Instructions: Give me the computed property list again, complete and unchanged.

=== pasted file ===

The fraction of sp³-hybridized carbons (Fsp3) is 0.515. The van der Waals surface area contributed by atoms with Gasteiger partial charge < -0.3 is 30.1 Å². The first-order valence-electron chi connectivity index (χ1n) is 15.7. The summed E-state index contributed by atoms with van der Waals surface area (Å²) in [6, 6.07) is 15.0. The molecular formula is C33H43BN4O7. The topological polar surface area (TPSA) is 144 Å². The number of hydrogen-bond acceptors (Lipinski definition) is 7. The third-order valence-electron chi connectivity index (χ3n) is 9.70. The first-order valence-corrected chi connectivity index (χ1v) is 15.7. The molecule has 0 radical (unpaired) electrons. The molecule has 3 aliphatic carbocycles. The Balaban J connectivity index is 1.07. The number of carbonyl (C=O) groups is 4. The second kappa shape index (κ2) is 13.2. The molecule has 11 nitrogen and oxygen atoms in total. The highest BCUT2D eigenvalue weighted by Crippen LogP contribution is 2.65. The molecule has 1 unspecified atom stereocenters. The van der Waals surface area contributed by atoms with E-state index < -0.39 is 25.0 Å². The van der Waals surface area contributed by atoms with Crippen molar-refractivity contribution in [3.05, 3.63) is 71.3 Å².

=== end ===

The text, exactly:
The fraction of sp³-hybridized carbons (Fsp3) is 0.515. The van der Waals surface area contributed by atoms with Gasteiger partial charge < -0.3 is 30.1 Å². The first-order valence-electron chi connectivity index (χ1n) is 15.7. The summed E-state index contributed by atoms with van der Waals surface area (Å²) in [6, 6.07) is 15.0. The molecular formula is C33H43BN4O7. The topological polar surface area (TPSA) is 144 Å². The number of hydrogen-bond acceptors (Lipinski definition) is 7. The third-order valence-electron chi connectivity index (χ3n) is 9.70. The first-order valence-corrected chi connectivity index (χ1v) is 15.7. The molecule has 0 radical (unpaired) electrons. The molecule has 3 aliphatic carbocycles. The Balaban J connectivity index is 1.07. The number of carbonyl (C=O) groups is 4. The second kappa shape index (κ2) is 13.2. The molecule has 11 nitrogen and oxygen atoms in total. The highest BCUT2D eigenvalue weighted by Crippen LogP contribution is 2.65. The molecule has 1 unspecified atom stereocenters. The van der Waals surface area contributed by atoms with E-state index < -0.39 is 25.0 Å². The van der Waals surface area contributed by atoms with Crippen molar-refractivity contribution in [3.05, 3.63) is 71.3 Å².